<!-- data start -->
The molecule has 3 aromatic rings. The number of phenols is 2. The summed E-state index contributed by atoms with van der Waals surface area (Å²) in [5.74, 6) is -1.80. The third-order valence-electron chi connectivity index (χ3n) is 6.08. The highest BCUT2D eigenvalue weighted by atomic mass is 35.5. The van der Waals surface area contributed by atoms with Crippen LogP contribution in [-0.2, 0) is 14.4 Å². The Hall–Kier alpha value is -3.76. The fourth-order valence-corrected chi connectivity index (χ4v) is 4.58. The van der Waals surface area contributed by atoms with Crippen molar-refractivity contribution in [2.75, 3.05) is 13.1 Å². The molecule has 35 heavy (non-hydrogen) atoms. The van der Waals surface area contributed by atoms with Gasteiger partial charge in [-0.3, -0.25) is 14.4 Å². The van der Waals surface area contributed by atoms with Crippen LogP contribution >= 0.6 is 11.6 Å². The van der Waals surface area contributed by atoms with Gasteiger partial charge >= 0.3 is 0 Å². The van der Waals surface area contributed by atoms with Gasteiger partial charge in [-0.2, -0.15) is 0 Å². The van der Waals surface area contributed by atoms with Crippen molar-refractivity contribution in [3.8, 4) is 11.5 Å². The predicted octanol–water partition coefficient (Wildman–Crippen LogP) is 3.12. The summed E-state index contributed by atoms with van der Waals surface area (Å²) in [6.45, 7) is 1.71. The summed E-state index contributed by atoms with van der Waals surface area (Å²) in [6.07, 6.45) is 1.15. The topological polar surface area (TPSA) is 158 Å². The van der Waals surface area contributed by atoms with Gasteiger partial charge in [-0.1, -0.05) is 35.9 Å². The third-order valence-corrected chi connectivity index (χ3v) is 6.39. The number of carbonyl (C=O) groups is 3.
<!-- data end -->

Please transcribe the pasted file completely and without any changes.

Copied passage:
The molecule has 3 aromatic rings. The number of phenols is 2. The summed E-state index contributed by atoms with van der Waals surface area (Å²) in [5.74, 6) is -1.80. The third-order valence-electron chi connectivity index (χ3n) is 6.08. The highest BCUT2D eigenvalue weighted by atomic mass is 35.5. The van der Waals surface area contributed by atoms with Crippen LogP contribution in [-0.2, 0) is 14.4 Å². The Hall–Kier alpha value is -3.76. The fourth-order valence-corrected chi connectivity index (χ4v) is 4.58. The van der Waals surface area contributed by atoms with Crippen molar-refractivity contribution in [2.75, 3.05) is 13.1 Å². The molecule has 35 heavy (non-hydrogen) atoms. The van der Waals surface area contributed by atoms with Gasteiger partial charge in [-0.3, -0.25) is 14.4 Å². The van der Waals surface area contributed by atoms with Crippen LogP contribution >= 0.6 is 11.6 Å². The van der Waals surface area contributed by atoms with Gasteiger partial charge >= 0.3 is 0 Å². The van der Waals surface area contributed by atoms with Gasteiger partial charge in [-0.2, -0.15) is 0 Å². The van der Waals surface area contributed by atoms with Crippen molar-refractivity contribution in [3.8, 4) is 11.5 Å². The predicted octanol–water partition coefficient (Wildman–Crippen LogP) is 3.12. The summed E-state index contributed by atoms with van der Waals surface area (Å²) in [6.45, 7) is 1.71. The summed E-state index contributed by atoms with van der Waals surface area (Å²) in [6.07, 6.45) is 1.15. The topological polar surface area (TPSA) is 158 Å². The van der Waals surface area contributed by atoms with Gasteiger partial charge in [-0.1, -0.05) is 35.9 Å². The third-order valence-corrected chi connectivity index (χ3v) is 6.39. The number of carbonyl (C=O) groups is 3.